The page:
I have many fond memories of my grandmother, Rose Kurzynski. Some are a little awkward, like the time she snuck me my first sip of beer without telling my parents. Some are very sincere, like the time she asked me to hear her confession and anoint her just before she died. Of the memories I have of Rose, many revolve around her favorite hobby: puzzles. Every trip to Rose's house meant time at the dinner table, working on her latest puzzle. Whether it was 1,000, 5,000, or 10,000 pieces, Rose was the master of sifting through a sea of cardboard tiles to make a beautiful image.
Rose always invited us to help with the puzzles and loved explaining the art of puzzle making. "Start with the edges, those are the easiest. Then see if you can find groups of pieces according to color and shape. Clump the tree pieces together, the sky pieces, the grass pieces, and then look at the shapes to see if they fit together." Truth be told, she did more of the puzzle than we did, but she taught us how to see patterns that first appeared to be a chaotic mess, but then patiently brought them together to create a beautiful image.
It may sound odd, but my grandmother's puzzles were on my mind while participating in a "citizen science" program, looking for exoplanets. Yes... you read this right... looking for exoplanets reminded me of my grandmother. A while back, fellow "Catholic Astronomer" contributor Bob Trembley posted a blog about citizen science programs. I took the bait and looked up the different programs that hobbyists, such as myself, could involve themselves in. One of the programs I stumbled upon was analyzing light data from stars to help find exoplanets (you can check it out at https://www.zooniverse.org). An exoplanet is a planet that is not one of the eight that orbit our sun (planets around other stars, wandering planets, etc.). Planet hunting is of great interest in modern astronomy, so I thought it would be fun to try it out. After a short tutorial, away I went, looking at screen shot after screen shot of white dots on a grid, hoping to find something that might hint at the existence of an exoplanet.
As I gazed at image after image, my mind began to slowly see the dots in a new way. I started to make up goofy names for what I saw like, "Rain drop formations" and "ant trails." A few times, the image would notify me if a planet had already been found by the Kepler Team. At first, these occasional images reminded me of my grandmother Rose, sitting me down at the dinner table, teaching me how to find the edge pieces of her new puzzle. With practice and patience, I became more confident that I could analyze the data on my own. A couple times, I saw data that clearly pointed to an exoplanet. After marking it, the image informed me that Kepler had already identified the object as an exoplanet... RATS! At the same time, these moments taught me that I was analyzing the image properly, being able to sift through the "dinner table chaos" and "clump" together the pieces of the "puzzle" that lay before more. Now, there were also times that the image would reveal pre-existing Kepler items that were not even close to where I thought the potential exoplanet may be, similar to the young child, in frustration, trying to jam two puzzle pieces together because they were the same color, but the shapes of the pieces didn't match. Nevertheless, I came away from this time feeling like I had a lot of fun, similar to the fun I had putting together puzzles with Rose, and did find some interesting data that was not identified by Kepler as an exoplanet that made me wonder if I had helped contribute, even a little, to finding a new planet!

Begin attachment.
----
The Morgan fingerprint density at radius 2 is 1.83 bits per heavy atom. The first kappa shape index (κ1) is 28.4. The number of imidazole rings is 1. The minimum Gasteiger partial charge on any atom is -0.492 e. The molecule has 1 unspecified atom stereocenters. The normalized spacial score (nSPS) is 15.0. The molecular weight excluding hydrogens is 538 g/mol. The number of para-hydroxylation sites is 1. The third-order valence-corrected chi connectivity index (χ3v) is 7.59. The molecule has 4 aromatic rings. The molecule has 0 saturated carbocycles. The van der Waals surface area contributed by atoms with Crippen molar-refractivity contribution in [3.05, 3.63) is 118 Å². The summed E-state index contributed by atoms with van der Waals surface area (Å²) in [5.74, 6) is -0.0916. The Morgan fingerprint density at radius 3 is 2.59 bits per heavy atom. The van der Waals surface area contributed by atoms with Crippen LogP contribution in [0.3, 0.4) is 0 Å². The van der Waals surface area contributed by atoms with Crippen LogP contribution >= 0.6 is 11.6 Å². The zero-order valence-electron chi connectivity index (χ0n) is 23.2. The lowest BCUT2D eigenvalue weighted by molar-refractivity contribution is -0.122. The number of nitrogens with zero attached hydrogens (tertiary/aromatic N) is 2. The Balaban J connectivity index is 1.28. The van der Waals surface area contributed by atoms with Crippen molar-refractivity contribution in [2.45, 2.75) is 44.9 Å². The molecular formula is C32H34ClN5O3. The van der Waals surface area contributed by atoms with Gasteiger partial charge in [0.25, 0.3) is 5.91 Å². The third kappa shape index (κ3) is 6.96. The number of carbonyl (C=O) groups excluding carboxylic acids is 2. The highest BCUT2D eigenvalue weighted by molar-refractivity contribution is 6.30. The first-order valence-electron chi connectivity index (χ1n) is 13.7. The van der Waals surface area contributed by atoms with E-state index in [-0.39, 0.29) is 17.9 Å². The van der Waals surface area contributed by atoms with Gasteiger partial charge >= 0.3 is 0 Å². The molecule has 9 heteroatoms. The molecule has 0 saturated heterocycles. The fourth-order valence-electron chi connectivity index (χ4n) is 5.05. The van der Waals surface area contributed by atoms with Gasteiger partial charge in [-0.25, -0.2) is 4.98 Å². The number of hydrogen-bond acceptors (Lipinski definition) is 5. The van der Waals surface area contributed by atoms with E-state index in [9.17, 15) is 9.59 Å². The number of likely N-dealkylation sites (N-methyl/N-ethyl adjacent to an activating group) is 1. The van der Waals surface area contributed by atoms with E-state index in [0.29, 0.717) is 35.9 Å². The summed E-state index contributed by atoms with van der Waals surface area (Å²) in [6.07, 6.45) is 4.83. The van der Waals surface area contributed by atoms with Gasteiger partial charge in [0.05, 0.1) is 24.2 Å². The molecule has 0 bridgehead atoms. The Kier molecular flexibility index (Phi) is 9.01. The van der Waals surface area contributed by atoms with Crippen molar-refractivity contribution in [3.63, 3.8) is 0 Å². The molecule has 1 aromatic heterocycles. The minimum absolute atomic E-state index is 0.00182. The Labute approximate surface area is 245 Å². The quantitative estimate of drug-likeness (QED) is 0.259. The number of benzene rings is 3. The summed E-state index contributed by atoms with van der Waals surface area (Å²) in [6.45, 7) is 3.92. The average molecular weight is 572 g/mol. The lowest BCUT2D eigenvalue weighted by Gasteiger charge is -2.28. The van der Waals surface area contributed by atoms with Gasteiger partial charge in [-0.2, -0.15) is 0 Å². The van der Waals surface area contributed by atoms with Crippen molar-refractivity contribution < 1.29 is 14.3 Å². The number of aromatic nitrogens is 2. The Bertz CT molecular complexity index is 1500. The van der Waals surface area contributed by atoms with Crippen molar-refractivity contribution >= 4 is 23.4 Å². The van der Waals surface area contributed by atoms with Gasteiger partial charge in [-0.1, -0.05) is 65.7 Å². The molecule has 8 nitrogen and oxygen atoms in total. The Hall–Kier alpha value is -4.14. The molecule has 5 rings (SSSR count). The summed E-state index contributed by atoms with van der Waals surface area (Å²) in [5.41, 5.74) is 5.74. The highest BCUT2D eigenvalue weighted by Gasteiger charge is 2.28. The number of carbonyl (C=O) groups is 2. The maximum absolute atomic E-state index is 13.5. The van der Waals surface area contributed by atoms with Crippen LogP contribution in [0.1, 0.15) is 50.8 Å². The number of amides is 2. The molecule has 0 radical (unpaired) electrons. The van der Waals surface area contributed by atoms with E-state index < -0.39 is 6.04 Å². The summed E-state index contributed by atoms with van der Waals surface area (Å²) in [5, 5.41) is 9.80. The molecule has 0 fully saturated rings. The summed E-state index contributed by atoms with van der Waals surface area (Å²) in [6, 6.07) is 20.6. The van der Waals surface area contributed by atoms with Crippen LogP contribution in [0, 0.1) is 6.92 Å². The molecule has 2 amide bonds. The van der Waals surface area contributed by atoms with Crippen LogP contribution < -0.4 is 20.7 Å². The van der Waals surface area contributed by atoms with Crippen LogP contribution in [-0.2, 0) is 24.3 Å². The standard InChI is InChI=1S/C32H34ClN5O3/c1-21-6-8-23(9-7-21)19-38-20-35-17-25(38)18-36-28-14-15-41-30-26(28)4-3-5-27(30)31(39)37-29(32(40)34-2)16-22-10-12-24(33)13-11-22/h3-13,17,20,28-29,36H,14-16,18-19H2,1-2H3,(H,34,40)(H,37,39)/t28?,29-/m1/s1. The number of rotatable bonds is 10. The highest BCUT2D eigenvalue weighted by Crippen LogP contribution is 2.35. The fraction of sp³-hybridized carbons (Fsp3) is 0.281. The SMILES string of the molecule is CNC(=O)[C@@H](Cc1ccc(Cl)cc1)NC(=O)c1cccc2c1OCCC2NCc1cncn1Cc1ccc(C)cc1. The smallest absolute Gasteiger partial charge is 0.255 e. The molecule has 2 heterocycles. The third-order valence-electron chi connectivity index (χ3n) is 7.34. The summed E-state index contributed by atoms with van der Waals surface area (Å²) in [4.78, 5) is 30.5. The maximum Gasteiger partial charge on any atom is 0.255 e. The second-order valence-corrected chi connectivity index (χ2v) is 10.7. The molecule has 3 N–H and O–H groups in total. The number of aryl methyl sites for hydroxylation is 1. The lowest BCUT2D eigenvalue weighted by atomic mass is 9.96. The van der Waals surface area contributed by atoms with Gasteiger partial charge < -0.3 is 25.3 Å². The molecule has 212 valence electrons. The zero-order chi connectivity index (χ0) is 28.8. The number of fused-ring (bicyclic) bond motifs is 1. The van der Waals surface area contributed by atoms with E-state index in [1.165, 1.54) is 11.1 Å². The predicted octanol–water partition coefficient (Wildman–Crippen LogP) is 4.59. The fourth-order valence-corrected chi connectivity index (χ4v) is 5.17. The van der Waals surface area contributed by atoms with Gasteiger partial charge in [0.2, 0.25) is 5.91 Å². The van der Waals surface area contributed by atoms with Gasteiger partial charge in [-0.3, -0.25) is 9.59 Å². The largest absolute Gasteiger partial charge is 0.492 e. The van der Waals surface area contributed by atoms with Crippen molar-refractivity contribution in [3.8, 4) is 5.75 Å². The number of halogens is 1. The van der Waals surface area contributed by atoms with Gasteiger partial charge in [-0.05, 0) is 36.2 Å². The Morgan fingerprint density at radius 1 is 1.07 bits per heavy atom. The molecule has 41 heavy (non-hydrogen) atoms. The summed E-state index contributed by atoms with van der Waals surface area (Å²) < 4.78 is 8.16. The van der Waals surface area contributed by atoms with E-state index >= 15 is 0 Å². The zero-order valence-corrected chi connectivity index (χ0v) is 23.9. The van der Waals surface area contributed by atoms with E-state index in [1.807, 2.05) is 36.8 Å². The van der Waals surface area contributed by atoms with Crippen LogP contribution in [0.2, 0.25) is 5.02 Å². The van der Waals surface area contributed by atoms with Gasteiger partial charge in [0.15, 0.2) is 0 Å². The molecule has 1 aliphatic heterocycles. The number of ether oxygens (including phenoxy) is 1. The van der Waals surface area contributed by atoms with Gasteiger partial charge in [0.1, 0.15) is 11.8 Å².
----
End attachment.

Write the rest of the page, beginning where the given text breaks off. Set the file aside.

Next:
Back in 1996, I remember Dr. Randy Olson, my Introduction to Planetary Science Professor, talk about the advancements in astroid hunting. I remember thinking that, if I were to pursue a career in astronomy, this would be something that would interest me, along with other dreams of finding comets, planets, and so forth. As I watched from afar, I saw the advancements of science grow so fast that what seemed like a neat idea in college had already been surpassed by computers and software programs. I remember feeling a disconnect between science and the dream of being a "common citizen" that just happens to find amazing things in the night sky. Citizen science programs have shown me that my feelings were wrong. If anything, this is a GREAT time for hobbyists to help professional astronomy through citizen science programs. There are many fun, easy, and exciting ways to be involved with some of the best science going on today that make astronomy as "simple" as putting together a jigsaw puzzle with your grandmother.
Now, truth be told, I have only been hunting for planets for a few weeks... no discoveries I can claim as of yet. At the same time, as I have been going through the light data, I'm coming to find that I really don't care if the data I am crunching leads to the discovery of a planet or not. Don't get me wrong, it would be amazing if a planet would be found due to data I submitted. Nevertheless, the most important thing for me is that looking at the data has been absolutely fun, relaxing, and a nice break from my daily routine as a priest. It is becoming for me what puzzle making was to my grandmother.
Discussion: If you are a hobby astronomer, what projects in the world of professional science excite you? Post your thoughts and do a little digging online for citizen science programs. It wouldn't surprise me if you find something that would be very life-giving, while having the added benefit of contributing to scientific research.